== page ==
Treats Irregular Periods
Less Painful Periods
Decreases Heavy Periods
Decreases Monthly Blood Loss
Decreases Risk of Ovarian Cysts
Decreases Risk of Ovarian Cancer
Decreases Risk of Endometrial Cancer
Decreases Risk of Colorectal Cancer
Desogestrel (progesterone) [0.15mg] Ethinyl Estradiol (estrogen) [30 mcg]
Do NOT use if allergic to estrogen or progestin. Discuss use with a doctor before breastfeeding, may decrease milk volume.
Apri is a combination oral contraceptive pill (OCP, birth control medication, birth control pills). It prevents pregnancy by preventing the release of an egg (ovulation), and thickening the cervical mucus, blocking sperm from getting into the uterus and getting to the egg. Apri is also prescribed to: treat acne, reduce the risk of ovarian cysts (as in polycystic ovarian syndrome [PCOS]), treat painful or heavy periods, and more.
If you have high blood pressure or take blood pressure medications, this medication is NOT for you. Instead, Pandia Health Medical group’s doctors recommend progestin-only pill (POPs), IUD with hormone (Mirena, Liletta, Kyleena, Skyla), implant (nexplanon), the birth control shot (depo-provera), or condoms and spermicide.
Pandia Health’s doctors are always happy to help you choose the right birth control for you. Pandia Health’s doctor team can prescribe Apri at special request or another generic equivalent: Desogestrel / Ethinyl Estradiol, Solia, Juleber, Enskyce, Emoquette, or Reclipsen for as low as $0 with insurance or as little as $15/pack (3 pack minimum) without insurance.
Some women worry about weight gain when taking Apri and other birth control pills. While it might give you the munchies, it’s mostly water retention (and not actual fat) that’s to blame.
As with any new prescription, you should go over anything you’re already taking with your Doctor before starting on Apri. This includes recreational drugs, over-the-counter meds, and even herbal supplements. Even something as relatively harmless as St. John’s wort can cause Apri to be less effective at preventing pregnancy. There are certain meds you should absolutely bring up. These are aromatase inhibitors, cancer medications, HIV drugs, seizure medicines, and those used for chronic hepatitis C.
The risks are very low, but some women have experienced unwanted side effects when taking Apri. Minor ones include breast tenderness, headaches, nausea, swollen feet or ankles, and slightly elevated blood pressure or blood sugar levels. Positive side effects: reduced acne, fewer mood swings, and other benefits are fairly common.
The chances of serious side effects are extremely unlikely, but some cases have been documented. Symptoms include heart disease, blood clotting, shortness of breath, migraines, vision problems, slurred speech, confusion, and fainting. Those who wear contacts or are nearsighted may notice vision problems as well. These may sound scary, but remember — they’re very rare.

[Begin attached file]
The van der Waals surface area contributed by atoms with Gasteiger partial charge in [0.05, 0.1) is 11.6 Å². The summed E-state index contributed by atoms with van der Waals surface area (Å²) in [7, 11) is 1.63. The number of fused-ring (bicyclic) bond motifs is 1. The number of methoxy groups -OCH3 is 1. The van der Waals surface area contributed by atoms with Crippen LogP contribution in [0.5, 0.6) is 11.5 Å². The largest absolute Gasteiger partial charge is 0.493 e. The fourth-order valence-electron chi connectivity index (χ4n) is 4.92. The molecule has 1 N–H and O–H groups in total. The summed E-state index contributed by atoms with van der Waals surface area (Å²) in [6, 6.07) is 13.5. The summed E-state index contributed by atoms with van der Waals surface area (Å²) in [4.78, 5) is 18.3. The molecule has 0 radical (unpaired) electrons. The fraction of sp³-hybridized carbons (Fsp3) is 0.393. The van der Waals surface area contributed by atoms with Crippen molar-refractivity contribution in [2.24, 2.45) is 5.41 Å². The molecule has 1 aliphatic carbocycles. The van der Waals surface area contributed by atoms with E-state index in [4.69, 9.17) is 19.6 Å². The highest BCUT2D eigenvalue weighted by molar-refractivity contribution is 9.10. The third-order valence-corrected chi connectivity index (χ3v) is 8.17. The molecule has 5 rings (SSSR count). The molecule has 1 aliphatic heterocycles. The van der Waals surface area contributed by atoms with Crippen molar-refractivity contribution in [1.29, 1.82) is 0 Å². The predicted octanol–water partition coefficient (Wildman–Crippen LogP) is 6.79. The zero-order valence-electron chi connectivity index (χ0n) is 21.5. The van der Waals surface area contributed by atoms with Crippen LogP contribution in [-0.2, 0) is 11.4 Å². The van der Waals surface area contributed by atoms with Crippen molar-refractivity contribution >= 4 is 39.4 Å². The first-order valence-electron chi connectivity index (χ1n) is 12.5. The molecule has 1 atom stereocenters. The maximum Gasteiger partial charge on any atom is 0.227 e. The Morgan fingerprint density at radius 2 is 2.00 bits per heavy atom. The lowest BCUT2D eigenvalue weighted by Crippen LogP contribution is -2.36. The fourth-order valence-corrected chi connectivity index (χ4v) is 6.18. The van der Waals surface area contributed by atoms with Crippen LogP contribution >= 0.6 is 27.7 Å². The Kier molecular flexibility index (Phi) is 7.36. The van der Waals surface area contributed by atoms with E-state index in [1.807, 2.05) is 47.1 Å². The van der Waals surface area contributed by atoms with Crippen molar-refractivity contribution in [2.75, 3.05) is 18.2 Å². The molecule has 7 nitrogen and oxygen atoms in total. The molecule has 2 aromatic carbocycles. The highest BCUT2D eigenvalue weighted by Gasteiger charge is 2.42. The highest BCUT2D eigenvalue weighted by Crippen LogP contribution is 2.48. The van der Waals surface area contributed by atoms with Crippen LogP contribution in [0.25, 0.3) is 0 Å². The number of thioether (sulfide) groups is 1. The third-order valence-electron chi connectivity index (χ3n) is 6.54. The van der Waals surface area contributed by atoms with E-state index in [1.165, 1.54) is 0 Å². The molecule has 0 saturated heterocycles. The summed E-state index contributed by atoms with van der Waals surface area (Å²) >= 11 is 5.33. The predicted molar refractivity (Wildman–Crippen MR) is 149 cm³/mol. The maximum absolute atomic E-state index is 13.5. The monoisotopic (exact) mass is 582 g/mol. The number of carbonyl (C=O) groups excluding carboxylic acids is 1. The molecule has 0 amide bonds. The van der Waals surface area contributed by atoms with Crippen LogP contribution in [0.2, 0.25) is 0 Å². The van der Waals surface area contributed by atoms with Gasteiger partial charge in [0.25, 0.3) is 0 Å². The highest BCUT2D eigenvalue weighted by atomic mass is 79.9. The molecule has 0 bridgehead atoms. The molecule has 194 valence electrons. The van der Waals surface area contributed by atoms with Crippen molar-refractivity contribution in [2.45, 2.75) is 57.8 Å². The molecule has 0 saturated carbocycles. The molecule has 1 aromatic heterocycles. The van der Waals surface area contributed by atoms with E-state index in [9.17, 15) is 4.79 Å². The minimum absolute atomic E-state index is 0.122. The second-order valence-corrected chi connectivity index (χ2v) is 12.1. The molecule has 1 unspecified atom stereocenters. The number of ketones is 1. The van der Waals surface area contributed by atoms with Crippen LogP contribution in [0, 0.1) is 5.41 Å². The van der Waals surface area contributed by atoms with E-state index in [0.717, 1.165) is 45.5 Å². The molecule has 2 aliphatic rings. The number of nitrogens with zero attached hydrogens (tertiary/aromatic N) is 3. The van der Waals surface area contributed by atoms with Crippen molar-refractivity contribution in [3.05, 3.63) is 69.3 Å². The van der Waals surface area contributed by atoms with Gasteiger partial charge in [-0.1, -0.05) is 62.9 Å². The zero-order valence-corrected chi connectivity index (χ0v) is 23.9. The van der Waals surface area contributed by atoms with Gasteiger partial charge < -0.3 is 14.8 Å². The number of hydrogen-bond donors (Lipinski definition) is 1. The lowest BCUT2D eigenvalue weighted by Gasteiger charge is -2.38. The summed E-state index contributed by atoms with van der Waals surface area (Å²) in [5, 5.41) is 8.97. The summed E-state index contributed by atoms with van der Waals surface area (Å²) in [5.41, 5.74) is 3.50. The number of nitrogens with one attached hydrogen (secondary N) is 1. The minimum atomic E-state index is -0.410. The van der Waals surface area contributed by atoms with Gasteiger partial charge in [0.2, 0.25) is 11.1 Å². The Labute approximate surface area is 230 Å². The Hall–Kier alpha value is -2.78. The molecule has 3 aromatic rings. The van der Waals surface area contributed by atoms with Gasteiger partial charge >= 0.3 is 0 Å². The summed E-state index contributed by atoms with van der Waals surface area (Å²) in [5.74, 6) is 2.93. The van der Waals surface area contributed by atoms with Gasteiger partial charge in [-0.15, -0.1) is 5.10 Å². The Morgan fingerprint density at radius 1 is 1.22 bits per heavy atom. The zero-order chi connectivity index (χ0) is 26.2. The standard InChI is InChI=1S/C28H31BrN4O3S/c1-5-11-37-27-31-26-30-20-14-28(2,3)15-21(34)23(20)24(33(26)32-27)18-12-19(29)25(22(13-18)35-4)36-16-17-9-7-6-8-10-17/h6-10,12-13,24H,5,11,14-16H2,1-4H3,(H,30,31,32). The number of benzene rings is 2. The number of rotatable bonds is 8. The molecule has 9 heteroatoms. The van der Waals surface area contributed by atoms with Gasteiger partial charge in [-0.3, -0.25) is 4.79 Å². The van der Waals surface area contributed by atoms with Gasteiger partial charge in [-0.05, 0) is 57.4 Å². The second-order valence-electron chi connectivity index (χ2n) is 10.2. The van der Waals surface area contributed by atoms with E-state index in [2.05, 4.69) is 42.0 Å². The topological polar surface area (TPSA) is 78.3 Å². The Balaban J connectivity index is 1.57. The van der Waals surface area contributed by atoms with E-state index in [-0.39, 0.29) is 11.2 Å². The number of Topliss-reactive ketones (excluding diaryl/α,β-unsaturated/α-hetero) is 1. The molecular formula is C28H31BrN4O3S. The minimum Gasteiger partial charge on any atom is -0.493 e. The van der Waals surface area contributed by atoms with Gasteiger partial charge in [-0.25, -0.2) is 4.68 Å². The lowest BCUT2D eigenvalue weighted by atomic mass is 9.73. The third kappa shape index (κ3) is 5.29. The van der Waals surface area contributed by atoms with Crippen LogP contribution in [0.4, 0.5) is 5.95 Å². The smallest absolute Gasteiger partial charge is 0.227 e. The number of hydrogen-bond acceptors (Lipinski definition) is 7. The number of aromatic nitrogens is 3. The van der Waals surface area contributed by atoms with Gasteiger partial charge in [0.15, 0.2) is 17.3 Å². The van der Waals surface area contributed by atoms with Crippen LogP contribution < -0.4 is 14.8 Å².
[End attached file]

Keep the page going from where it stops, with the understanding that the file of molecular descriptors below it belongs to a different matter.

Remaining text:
Pretty much every kind of prescription birth control comes with a tiny risk of allergies, including Apri. The symptoms are usually mild and include rashes, itching, dizziness. If you experience trouble breathing or swollen lips, throat, or tongue, call 911.
Depending on your medical history, hormone-based birth control may not be for you. It’s important to discuss your medical history with your physician or one of our helpful Pandia Health Patient Care Advisors before you get started on Apri, especially if you’ve had health problems such as cancer, heart disease, blood clots, uncontrolled diabetes, or high blood pressure.
Apri should be available at just about any pharmacy in your area. It does require a prescription from a doctor, though. If you’re hesitant to approach your doctor about Apri or simply prefer the privacy, convenience, and ease of the internet, give Pandia Health a try. We have experienced, birth control passionate, licensed doctors in every state we operate in. We also accept almost all forms of major private insurance at Pandia Health.
No insurance? No problem. We offer many payment options to fit your needs.
If you choose to pay out-of-pocket, Apri is pretty affordable because it’s a generic brand. You can also save money by choosing one of several other Apri generics, such as Desogestrel / Ethinyl Estradiol, Solia, Juleber, Enskyce, Emoquette or Reclipsen. Generics have the SAME active ingredients and dosage as the name brand. Watch our video explaining generics vs. brand birth control pills.
Apri uses a blend of two hormones, estrogen and progestin, to make your body think it’s pregnant so a real pregnancy won’t happen. It’s super easy to use. Simply take one pill every day, at the same time each day. Many women find that taking Apri before bedtime or just after their evening meal helps reduce nausea and other side effects. After taking 21 days of active pills, you’ll switch to 7 inactive pills with no hormones These inactive/placebo pills are there to help you keep the habit of taking a pill every day.
If you want to #SkipPeriods, just skip the last week of pills and go straight into the next pack. Check out our #PeriodsOptional blog post here for more information.
Some women worry that birth control pills like Apri can cause long-term fertility issues.
This isn’t true. If you want to have a baby soon, just stop the medication and you should return to full fertility within a cycle or two after stopping.
Watch our video by our Co-Founder and CEO Dr. Yen on birth control and infertility.